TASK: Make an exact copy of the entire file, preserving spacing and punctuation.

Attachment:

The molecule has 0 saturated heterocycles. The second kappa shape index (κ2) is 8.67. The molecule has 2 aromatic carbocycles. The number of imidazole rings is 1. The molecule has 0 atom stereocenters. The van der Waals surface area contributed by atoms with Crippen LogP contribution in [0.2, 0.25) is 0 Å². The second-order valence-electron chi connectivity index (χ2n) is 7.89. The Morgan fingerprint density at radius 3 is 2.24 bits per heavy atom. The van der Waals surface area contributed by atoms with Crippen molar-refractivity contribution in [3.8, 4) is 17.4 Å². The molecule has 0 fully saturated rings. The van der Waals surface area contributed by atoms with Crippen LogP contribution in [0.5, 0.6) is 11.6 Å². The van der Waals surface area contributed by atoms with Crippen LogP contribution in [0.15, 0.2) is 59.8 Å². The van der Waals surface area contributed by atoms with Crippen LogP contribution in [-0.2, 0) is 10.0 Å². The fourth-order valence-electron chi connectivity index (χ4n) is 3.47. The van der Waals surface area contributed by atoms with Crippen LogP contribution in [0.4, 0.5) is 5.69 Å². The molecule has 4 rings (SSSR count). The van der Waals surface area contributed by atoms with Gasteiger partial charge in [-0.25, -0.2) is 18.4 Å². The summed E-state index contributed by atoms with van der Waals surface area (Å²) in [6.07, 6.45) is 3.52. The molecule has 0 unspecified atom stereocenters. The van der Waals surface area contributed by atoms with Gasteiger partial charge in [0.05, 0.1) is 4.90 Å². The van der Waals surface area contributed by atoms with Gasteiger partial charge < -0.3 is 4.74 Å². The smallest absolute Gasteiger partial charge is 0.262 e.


The molecule has 0 saturated heterocycles. The second kappa shape index (κ2) is 8.67. The molecule has 2 aromatic carbocycles. The number of imidazole rings is 1. The molecule has 0 atom stereocenters. The van der Waals surface area contributed by atoms with Crippen LogP contribution in [0.2, 0.25) is 0 Å². The second-order valence-electron chi connectivity index (χ2n) is 7.89. The Morgan fingerprint density at radius 3 is 2.24 bits per heavy atom. The van der Waals surface area contributed by atoms with Crippen molar-refractivity contribution in [3.8, 4) is 17.4 Å². The molecule has 0 fully saturated rings. The van der Waals surface area contributed by atoms with Crippen LogP contribution in [0.5, 0.6) is 11.6 Å². The van der Waals surface area contributed by atoms with Crippen LogP contribution in [0.15, 0.2) is 59.8 Å². The van der Waals surface area contributed by atoms with Crippen LogP contribution in [-0.2, 0) is 10.0 Å². The fourth-order valence-electron chi connectivity index (χ4n) is 3.47. The van der Waals surface area contributed by atoms with Crippen LogP contribution in [0.4, 0.5) is 5.69 Å². The molecule has 4 rings (SSSR count). The van der Waals surface area contributed by atoms with Gasteiger partial charge in [-0.25, -0.2) is 18.4 Å². The summed E-state index contributed by atoms with van der Waals surface area (Å²) in [6.07, 6.45) is 3.52. The molecule has 0 unspecified atom stereocenters. The van der Waals surface area contributed by atoms with Gasteiger partial charge in [0.05, 0.1) is 4.90 Å². The van der Waals surface area contributed by atoms with Gasteiger partial charge < -0.3 is 4.74 Å². The smallest absolute Gasteiger partial charge is 0.262 e.